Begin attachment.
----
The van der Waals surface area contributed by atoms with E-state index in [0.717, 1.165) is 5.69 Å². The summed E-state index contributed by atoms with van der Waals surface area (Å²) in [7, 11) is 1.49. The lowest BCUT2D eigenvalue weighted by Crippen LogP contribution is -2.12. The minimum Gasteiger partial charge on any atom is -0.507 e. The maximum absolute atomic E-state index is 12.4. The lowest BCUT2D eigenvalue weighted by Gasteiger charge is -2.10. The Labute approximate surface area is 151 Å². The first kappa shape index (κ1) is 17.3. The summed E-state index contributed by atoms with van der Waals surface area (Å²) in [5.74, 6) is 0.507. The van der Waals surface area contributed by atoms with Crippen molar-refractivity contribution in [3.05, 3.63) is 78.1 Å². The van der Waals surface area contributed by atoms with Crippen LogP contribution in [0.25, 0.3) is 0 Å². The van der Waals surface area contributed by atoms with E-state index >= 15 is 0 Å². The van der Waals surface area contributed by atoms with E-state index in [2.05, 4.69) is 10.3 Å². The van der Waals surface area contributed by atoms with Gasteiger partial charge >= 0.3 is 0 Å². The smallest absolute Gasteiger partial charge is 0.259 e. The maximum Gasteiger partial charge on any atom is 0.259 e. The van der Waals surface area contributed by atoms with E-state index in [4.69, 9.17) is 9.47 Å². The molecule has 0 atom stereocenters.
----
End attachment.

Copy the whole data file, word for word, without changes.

The van der Waals surface area contributed by atoms with E-state index in [0.717, 1.165) is 5.69 Å². The summed E-state index contributed by atoms with van der Waals surface area (Å²) in [7, 11) is 1.49. The lowest BCUT2D eigenvalue weighted by Crippen LogP contribution is -2.12. The minimum Gasteiger partial charge on any atom is -0.507 e. The maximum absolute atomic E-state index is 12.4. The lowest BCUT2D eigenvalue weighted by Gasteiger charge is -2.10. The Labute approximate surface area is 151 Å². The first kappa shape index (κ1) is 17.3. The summed E-state index contributed by atoms with van der Waals surface area (Å²) in [5.74, 6) is 0.507. The van der Waals surface area contributed by atoms with Crippen molar-refractivity contribution in [3.05, 3.63) is 78.1 Å². The van der Waals surface area contributed by atoms with Crippen LogP contribution in [0.25, 0.3) is 0 Å². The van der Waals surface area contributed by atoms with E-state index >= 15 is 0 Å². The van der Waals surface area contributed by atoms with E-state index in [2.05, 4.69) is 10.3 Å². The van der Waals surface area contributed by atoms with Gasteiger partial charge >= 0.3 is 0 Å². The smallest absolute Gasteiger partial charge is 0.259 e. The maximum Gasteiger partial charge on any atom is 0.259 e. The van der Waals surface area contributed by atoms with E-state index in [4.69, 9.17) is 9.47 Å². The molecule has 0 atom stereocenters.